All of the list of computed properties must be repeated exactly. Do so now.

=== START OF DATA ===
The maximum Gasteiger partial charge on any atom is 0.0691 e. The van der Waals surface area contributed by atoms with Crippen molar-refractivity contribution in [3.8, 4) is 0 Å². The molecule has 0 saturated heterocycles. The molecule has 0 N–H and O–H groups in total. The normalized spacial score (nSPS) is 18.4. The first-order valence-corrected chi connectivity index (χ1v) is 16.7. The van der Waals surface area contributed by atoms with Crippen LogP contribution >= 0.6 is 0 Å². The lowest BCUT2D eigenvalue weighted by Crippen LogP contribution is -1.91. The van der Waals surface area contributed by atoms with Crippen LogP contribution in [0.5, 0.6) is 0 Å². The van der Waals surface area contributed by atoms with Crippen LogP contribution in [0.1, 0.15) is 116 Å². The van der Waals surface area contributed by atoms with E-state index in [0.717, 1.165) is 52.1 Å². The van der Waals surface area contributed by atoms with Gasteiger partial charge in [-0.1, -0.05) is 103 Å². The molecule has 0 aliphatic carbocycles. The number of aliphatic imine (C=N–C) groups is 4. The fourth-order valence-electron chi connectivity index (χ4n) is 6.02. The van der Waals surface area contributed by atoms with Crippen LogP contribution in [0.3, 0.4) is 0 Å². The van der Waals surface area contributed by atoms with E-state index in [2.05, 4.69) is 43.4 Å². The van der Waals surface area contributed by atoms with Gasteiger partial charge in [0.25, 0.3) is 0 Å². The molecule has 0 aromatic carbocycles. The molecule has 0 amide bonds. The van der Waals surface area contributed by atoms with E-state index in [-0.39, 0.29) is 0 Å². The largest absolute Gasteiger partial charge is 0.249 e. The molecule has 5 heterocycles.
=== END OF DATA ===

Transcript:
The maximum Gasteiger partial charge on any atom is 0.0691 e. The van der Waals surface area contributed by atoms with Crippen molar-refractivity contribution in [3.8, 4) is 0 Å². The molecule has 0 saturated heterocycles. The molecule has 0 N–H and O–H groups in total. The normalized spacial score (nSPS) is 18.4. The first-order valence-corrected chi connectivity index (χ1v) is 16.7. The van der Waals surface area contributed by atoms with Crippen LogP contribution >= 0.6 is 0 Å². The lowest BCUT2D eigenvalue weighted by Crippen LogP contribution is -1.91. The van der Waals surface area contributed by atoms with Crippen LogP contribution in [0.5, 0.6) is 0 Å². The van der Waals surface area contributed by atoms with Crippen LogP contribution in [0.1, 0.15) is 116 Å². The van der Waals surface area contributed by atoms with E-state index in [0.717, 1.165) is 52.1 Å². The van der Waals surface area contributed by atoms with Gasteiger partial charge in [-0.1, -0.05) is 103 Å². The molecule has 0 aliphatic carbocycles. The number of aliphatic imine (C=N–C) groups is 4. The fourth-order valence-electron chi connectivity index (χ4n) is 6.02. The van der Waals surface area contributed by atoms with Crippen LogP contribution in [0.3, 0.4) is 0 Å². The van der Waals surface area contributed by atoms with E-state index in [2.05, 4.69) is 43.4 Å². The van der Waals surface area contributed by atoms with Gasteiger partial charge in [0.25, 0.3) is 0 Å². The molecule has 0 aromatic carbocycles. The molecule has 0 amide bonds. The van der Waals surface area contributed by atoms with E-state index in [-0.39, 0.29) is 0 Å². The largest absolute Gasteiger partial charge is 0.249 e. The molecule has 5 heterocycles.